| Apr 12, 2011
Yesterday was the one-month anniversary of the earthquake and tsunami here in Japan. As a sign of respect, the American woman in the home where I’m staying baked some chocolate chip cookies and brought them to her neighbor as a gift.
The neighbor intentionally ignored the cookies for most of their conversation. These two women have known each other for 23 years. Even so, the neighbor was reluctant to accept this modest gift.
Gift-giving is a big thing in Japanese culture. If someone gives you a gift, you are now in debt to this person. That’s why the woman’s neighbor was so reluctant to accept the gift of the cookies. By accepting the gift, she was taking on an obligation.
In disaster situations, the simplest solution is to give things to those who are affected. If someone is hungry, we give them food. If they are thirsty, we give them water. If they are sick, we give them medicines. If they are homeless, we give them shelter.
Here in Japan, our partners tell me that people in the emergency shelters won’t accept help from outsiders. Many have lost everything. Many have no work and no resources. But, the cultural sense of obligation is so powerful that they cannot accept what they perceive as a gift because of the sense of obligation that this gift creates. This is particularly true in situations where the gift comes from people from far away. In these cases, the sense of obligation continues forever because the ability to repay these people is almost impossible.
One way to address this cultural reality is to ask local authorities to help distribute relief assistance. This eliminates any sense of obligation. People are willing to accept this type of help because assistance provided by local authorities is not viewed as a gift.
There are other cultural dynamics that affect the relief response here. Voluntarism, such a strong American response in disasters, is virtually unknown in Japan. People here are concerned first for their families, then their friends, and finally their neighbors. The idea of helping people they don’t know or with whom they are not directly connected is foreign.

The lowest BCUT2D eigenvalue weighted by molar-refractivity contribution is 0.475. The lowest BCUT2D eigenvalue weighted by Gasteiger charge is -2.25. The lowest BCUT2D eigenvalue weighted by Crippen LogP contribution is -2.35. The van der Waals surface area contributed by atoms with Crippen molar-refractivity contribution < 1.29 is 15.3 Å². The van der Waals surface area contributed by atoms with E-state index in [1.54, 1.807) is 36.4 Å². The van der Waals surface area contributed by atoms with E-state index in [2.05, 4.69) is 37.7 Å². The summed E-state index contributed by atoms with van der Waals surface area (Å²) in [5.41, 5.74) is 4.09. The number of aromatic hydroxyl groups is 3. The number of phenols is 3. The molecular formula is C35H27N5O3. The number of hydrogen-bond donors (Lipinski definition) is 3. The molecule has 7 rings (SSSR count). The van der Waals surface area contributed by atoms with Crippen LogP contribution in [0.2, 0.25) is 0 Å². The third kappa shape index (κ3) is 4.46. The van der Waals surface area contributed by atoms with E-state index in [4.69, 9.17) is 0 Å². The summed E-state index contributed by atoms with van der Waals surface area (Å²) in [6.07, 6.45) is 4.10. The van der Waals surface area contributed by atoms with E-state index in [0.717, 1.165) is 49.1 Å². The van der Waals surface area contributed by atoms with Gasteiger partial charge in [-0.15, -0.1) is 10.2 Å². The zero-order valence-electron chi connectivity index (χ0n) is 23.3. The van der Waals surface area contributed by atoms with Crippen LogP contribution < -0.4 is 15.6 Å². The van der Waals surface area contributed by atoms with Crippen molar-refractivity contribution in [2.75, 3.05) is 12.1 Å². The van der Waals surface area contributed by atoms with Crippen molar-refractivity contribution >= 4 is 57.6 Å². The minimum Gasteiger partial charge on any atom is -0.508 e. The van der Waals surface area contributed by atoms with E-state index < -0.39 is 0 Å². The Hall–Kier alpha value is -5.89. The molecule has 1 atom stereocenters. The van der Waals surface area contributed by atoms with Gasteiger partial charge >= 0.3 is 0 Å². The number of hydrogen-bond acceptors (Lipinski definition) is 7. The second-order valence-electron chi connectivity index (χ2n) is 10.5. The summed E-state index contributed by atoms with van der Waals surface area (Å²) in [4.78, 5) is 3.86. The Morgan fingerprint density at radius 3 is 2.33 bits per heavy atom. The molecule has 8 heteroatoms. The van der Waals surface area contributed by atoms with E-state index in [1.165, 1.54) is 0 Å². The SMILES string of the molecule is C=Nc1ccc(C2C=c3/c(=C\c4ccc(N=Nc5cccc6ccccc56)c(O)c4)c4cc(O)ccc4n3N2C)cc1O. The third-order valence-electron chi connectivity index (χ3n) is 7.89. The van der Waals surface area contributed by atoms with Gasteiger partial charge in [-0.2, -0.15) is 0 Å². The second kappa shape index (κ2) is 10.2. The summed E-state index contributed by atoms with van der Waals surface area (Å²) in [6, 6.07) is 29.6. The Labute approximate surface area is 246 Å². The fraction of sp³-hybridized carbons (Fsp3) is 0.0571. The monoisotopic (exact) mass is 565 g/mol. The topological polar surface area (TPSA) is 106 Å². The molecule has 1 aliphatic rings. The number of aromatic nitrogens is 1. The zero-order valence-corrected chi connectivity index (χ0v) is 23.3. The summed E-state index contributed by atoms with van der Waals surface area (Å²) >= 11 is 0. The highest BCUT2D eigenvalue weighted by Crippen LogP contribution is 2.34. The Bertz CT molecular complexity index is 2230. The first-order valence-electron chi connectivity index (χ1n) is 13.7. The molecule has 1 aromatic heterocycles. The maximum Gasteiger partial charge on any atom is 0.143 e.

At the same time, relationships are everything in this culture. The American culture is a “doing” culture. The Japanese culture is a “being” culture. In a crisis, Americans focus on results. The Japanese focus on relationships.
Every day, our partner sends volunteers into the tsunami zone. The volunteers help to clean out mud and rebuild houses ruined by the tsunami. In the interest of getting the job done, the volunteers can rush into the homes and focus only on removing mud and rebuilding walls, often ignoring the people who are living in the home.
But now the volunteers are spending a lot of time talking with people, building relationships with them. The people receiving help from these volunteers will probably not remember how quickly the volunteers finished their job. But, they will remember that the volunteers took time to listen to their stories and to value them.
For those of you who have supported our efforts in Japan, thank you for opening your hearts to people you may never meet, people who are not part of your family or circle of friends. Please know that we are doing everything we can to transform lives and bring hope in ways that are culturally appropriate and that build relationships with those we serve here in Japan.